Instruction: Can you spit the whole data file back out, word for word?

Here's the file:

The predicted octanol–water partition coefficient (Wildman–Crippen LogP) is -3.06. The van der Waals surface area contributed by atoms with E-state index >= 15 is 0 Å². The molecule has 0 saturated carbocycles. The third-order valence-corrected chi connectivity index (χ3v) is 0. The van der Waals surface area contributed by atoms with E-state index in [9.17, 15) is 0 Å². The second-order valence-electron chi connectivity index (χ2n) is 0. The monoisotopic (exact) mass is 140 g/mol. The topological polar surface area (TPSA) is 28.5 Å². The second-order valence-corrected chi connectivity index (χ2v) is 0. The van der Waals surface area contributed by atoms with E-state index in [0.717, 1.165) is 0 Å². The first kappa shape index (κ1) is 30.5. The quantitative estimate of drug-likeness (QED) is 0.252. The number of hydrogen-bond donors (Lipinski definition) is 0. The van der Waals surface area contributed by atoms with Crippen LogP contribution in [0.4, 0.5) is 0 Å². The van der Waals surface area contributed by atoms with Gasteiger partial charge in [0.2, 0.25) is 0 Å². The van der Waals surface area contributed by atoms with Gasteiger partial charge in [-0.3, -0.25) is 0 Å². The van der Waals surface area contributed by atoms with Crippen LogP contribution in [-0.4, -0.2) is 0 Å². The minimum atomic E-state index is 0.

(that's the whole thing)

The predicted octanol–water partition coefficient (Wildman–Crippen LogP) is -3.06. The van der Waals surface area contributed by atoms with E-state index >= 15 is 0 Å². The molecule has 0 saturated carbocycles. The third-order valence-corrected chi connectivity index (χ3v) is 0. The van der Waals surface area contributed by atoms with E-state index in [9.17, 15) is 0 Å². The second-order valence-electron chi connectivity index (χ2n) is 0. The monoisotopic (exact) mass is 140 g/mol. The topological polar surface area (TPSA) is 28.5 Å². The second-order valence-corrected chi connectivity index (χ2v) is 0. The van der Waals surface area contributed by atoms with E-state index in [0.717, 1.165) is 0 Å². The first kappa shape index (κ1) is 30.5. The quantitative estimate of drug-likeness (QED) is 0.252. The number of hydrogen-bond donors (Lipinski definition) is 0. The van der Waals surface area contributed by atoms with Crippen LogP contribution in [0.4, 0.5) is 0 Å². The van der Waals surface area contributed by atoms with Gasteiger partial charge in [0.2, 0.25) is 0 Å². The van der Waals surface area contributed by atoms with Gasteiger partial charge in [-0.3, -0.25) is 0 Å². The van der Waals surface area contributed by atoms with Crippen LogP contribution in [-0.4, -0.2) is 0 Å². The minimum atomic E-state index is 0.